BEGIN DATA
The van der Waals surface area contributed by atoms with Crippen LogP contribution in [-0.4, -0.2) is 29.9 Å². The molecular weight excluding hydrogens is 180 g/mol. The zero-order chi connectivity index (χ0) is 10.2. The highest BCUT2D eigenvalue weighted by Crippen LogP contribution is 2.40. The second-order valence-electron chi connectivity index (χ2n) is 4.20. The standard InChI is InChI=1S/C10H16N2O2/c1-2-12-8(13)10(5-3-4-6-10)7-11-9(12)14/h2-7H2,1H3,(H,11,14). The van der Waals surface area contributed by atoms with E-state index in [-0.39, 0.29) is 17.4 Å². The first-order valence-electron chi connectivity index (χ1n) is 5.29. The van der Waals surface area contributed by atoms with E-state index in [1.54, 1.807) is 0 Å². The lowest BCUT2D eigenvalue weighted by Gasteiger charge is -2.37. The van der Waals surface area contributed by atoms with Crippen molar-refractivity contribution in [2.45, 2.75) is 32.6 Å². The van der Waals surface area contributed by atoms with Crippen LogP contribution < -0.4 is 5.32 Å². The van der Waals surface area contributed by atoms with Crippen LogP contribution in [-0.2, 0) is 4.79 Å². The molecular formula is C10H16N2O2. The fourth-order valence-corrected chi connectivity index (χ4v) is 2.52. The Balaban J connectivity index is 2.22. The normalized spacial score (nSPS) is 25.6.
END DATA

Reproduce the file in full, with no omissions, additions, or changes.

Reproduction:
The van der Waals surface area contributed by atoms with Crippen LogP contribution in [-0.4, -0.2) is 29.9 Å². The molecular weight excluding hydrogens is 180 g/mol. The zero-order chi connectivity index (χ0) is 10.2. The highest BCUT2D eigenvalue weighted by Crippen LogP contribution is 2.40. The second-order valence-electron chi connectivity index (χ2n) is 4.20. The standard InChI is InChI=1S/C10H16N2O2/c1-2-12-8(13)10(5-3-4-6-10)7-11-9(12)14/h2-7H2,1H3,(H,11,14). The van der Waals surface area contributed by atoms with E-state index in [-0.39, 0.29) is 17.4 Å². The first-order valence-electron chi connectivity index (χ1n) is 5.29. The van der Waals surface area contributed by atoms with E-state index in [1.54, 1.807) is 0 Å². The lowest BCUT2D eigenvalue weighted by Gasteiger charge is -2.37. The van der Waals surface area contributed by atoms with Crippen molar-refractivity contribution in [2.45, 2.75) is 32.6 Å². The van der Waals surface area contributed by atoms with Crippen LogP contribution < -0.4 is 5.32 Å². The van der Waals surface area contributed by atoms with Crippen LogP contribution in [-0.2, 0) is 4.79 Å². The molecular formula is C10H16N2O2. The fourth-order valence-corrected chi connectivity index (χ4v) is 2.52. The Balaban J connectivity index is 2.22. The normalized spacial score (nSPS) is 25.6.